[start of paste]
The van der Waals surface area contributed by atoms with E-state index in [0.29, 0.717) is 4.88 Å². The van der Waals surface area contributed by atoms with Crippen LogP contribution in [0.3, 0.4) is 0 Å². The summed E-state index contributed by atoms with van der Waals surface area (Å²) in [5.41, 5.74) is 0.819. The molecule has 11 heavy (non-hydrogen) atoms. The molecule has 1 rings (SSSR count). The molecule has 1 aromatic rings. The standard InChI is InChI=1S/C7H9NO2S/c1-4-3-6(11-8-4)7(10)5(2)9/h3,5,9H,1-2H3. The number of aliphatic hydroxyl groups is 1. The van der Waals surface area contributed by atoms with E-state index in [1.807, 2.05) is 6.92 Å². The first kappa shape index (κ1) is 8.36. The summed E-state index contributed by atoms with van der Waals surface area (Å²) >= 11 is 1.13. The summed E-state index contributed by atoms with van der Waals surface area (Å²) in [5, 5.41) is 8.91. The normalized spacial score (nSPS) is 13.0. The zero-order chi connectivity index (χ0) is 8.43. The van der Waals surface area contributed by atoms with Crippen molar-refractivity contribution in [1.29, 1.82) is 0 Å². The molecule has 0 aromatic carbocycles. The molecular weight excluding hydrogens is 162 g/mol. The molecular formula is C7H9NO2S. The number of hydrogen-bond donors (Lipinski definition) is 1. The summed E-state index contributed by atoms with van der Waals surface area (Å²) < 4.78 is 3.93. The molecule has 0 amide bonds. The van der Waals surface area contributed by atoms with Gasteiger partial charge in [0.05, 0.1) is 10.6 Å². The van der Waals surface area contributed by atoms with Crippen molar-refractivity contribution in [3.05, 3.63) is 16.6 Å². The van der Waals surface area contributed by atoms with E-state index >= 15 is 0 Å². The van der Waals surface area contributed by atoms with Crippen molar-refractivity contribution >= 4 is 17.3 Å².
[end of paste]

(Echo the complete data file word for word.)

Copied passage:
The van der Waals surface area contributed by atoms with E-state index in [0.29, 0.717) is 4.88 Å². The van der Waals surface area contributed by atoms with Crippen LogP contribution in [0.3, 0.4) is 0 Å². The summed E-state index contributed by atoms with van der Waals surface area (Å²) in [5.41, 5.74) is 0.819. The molecule has 11 heavy (non-hydrogen) atoms. The molecule has 1 rings (SSSR count). The molecule has 1 aromatic rings. The standard InChI is InChI=1S/C7H9NO2S/c1-4-3-6(11-8-4)7(10)5(2)9/h3,5,9H,1-2H3. The number of aliphatic hydroxyl groups is 1. The van der Waals surface area contributed by atoms with E-state index in [1.807, 2.05) is 6.92 Å². The first kappa shape index (κ1) is 8.36. The summed E-state index contributed by atoms with van der Waals surface area (Å²) >= 11 is 1.13. The summed E-state index contributed by atoms with van der Waals surface area (Å²) in [5, 5.41) is 8.91. The normalized spacial score (nSPS) is 13.0. The zero-order chi connectivity index (χ0) is 8.43. The van der Waals surface area contributed by atoms with Crippen molar-refractivity contribution in [1.29, 1.82) is 0 Å². The molecule has 0 aromatic carbocycles. The molecular weight excluding hydrogens is 162 g/mol. The molecular formula is C7H9NO2S. The number of hydrogen-bond donors (Lipinski definition) is 1. The summed E-state index contributed by atoms with van der Waals surface area (Å²) < 4.78 is 3.93. The molecule has 0 amide bonds. The van der Waals surface area contributed by atoms with Gasteiger partial charge in [0.05, 0.1) is 10.6 Å². The van der Waals surface area contributed by atoms with Crippen molar-refractivity contribution in [3.05, 3.63) is 16.6 Å². The van der Waals surface area contributed by atoms with E-state index >= 15 is 0 Å². The van der Waals surface area contributed by atoms with Crippen molar-refractivity contribution >= 4 is 17.3 Å².